Exclusive: School autonomy vs. teen sleep — Charter schools join opposition to California’s late-start bill after last-minute addition
Sarah Favot | September 11, 2017
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California charter middle and high schools would be prohibited from starting school before 8:30 a.m. under a bill that will be voted on by the Assembly this week after a concern was raised that they would have an unfair advantage over district schools for enrollment.
The addition of charter schools this month prompted the California Charter Schools Association to oppose the bill. They joined the California Teachers Association, a usual foe, which has opposed the bill from its introduction for the same reasons: autonomy for local districts and schools. The growing opposition has raised questions about whether the lobbying efforts against it will kill the bill.
Under the original language of the bill, SB 328, public charter schools were not mentioned explicitly, but they would have been exempt from the requirement because they are exempt from many laws that govern traditional public schools giving them more autonomy. One of the autonomies that charter schools have is setting their own school day schedules.
The inclusion of charter schools in the bill was the result of an amendment by the Assembly Appropriations Committee, not a policy committee. That committee approved the bill on Sept. 1 with 11 Democrats and one Republican voting in favor of it; four Republicans opposed it. The Assembly is expected to vote on the bill this week, possibly as early as late Monday. If the Assembly passes the bill and the Senate concurs, it will head to the governor’s desk.
The late start requirement would become effective for the 2020-21 school year.
“There really was no substantive argument against including all schools which the bill intended to do in the beginning,” state Sen. Anthony Portantino, D-La Canada Flintridge, the bill’s author, said in an email Monday. “We are armed with 20 years of research, 400 school districts with positive results and strong economic data in support. SB 328 is advancing on merit and I’m hopeful that trend will continue.”
Portantino has argued that scientific research shows that adolescents’ sleep cycles dictate that they stay awake later and sleep in longer. But the average start time at middle and high schools in California is 8:07 a.m. Medical and pediatric organizations like the American Academy of Pediatrics have recommended that middle and high schools start later.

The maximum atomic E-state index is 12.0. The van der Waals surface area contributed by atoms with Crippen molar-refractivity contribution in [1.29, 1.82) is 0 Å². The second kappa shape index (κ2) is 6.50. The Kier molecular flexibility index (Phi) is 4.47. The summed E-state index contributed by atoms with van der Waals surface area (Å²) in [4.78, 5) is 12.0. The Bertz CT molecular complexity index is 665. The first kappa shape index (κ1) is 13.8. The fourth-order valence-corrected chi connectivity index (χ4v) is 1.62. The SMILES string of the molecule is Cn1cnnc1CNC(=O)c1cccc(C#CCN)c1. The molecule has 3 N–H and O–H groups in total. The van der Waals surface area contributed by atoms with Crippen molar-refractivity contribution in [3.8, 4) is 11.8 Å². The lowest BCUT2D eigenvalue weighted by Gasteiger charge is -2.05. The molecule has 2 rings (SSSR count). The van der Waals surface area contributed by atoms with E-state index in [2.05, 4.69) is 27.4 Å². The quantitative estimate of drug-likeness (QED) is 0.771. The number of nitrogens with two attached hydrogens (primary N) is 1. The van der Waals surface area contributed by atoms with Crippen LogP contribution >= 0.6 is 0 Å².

Regarding whether the bill should apply to charter schools, a consultant for the Assembly Education Committee wrote in an analysis that there is “no reason to believe that the sleep requirements of charter school pupils are any different from traditional school pupils.”
“Moreover, to the extent that this bill constrains the start time of traditional schools but not of charter schools, it would create an uneven playing field and put traditional schools at a disadvantage in the competition for enrollment,” the consultant wrote.
Ten percent of schools in California are charter schools, while 16 percent of the schools in LA Unified are charter schools.
When charters would have been exempt from the bill CCSA did not have an opinion on it.
“Since the bill will now limit charter schools’ flexibility while negatively impacting the many specialized programs charter schools offer, CCSA opposes this bill,” the organization wrote in a legislative update .
The California School Boards Association, which also opposes the bill, has said it believes that local school districts should decide whether schools should start later. A CTA spokesman said in an email it is also opposed for similar reasons.
“We think later starts are a good idea but have concerns that a one size fits all approach could have unintended consequences, and be a real financial issue for some districts with staggered bus schedules,” Frank Wells said. “We think local boards are better able to address those local concerns.”
Eric Premack, executive director and founder of Charter Schools Development Center, said his organization has not taken a stance on the bill. He said if the bill passes, it could cause disruption and higher costs to districts with complex transportation systems. Ultimately, he said, it’s hard to say which way the Assembly will vote.
“It’s had an awful lot of momentum behind it because I think there’s a gut appeal — sometimes lobbying power can overcome it. Sometimes it can’t,” he said.
But he guessed Gov. Jerry Brown would veto it because Brown’s education policy has been built on local control.
“The governor has surprised me in the past,” Premack said. “You never really know until it’s over.”
The CTA is a powerful lobbying force in Sacramento with bills it has opposed being killed especially around the issues of teacher tenure. CCSA has also built up its lobbying power, spending millions in the 2016 election cycle to elect candidates they’ve supported.
CTA endorsed Portantino in his 2016 race.
Portantino’s bill received a boost this month with a report from RAND Corporation that showed pushing back school start times could contribute $1 billion to the state’s economy within two years and $24.8 billion in 20 years based on an increase in student academic performance and a decline in traffic accidents caused by drowsy teenage drivers.
The bill has drawn the support of the California state PTA, the LA County Office of Education, California Federation of Teachers, Stanford University School of Medicine Department of Pediatrics, and school districts like Pasadena Unified, South Pasadena Unified, and Manhattan Beach Unified.
The LA Unified school board has not taken a stance on the bill, but the district has piloted a late start at a handful of middle schools this year. The La Canada Unified school board voted last spring to have a late start at La Canada High School beginning this school year.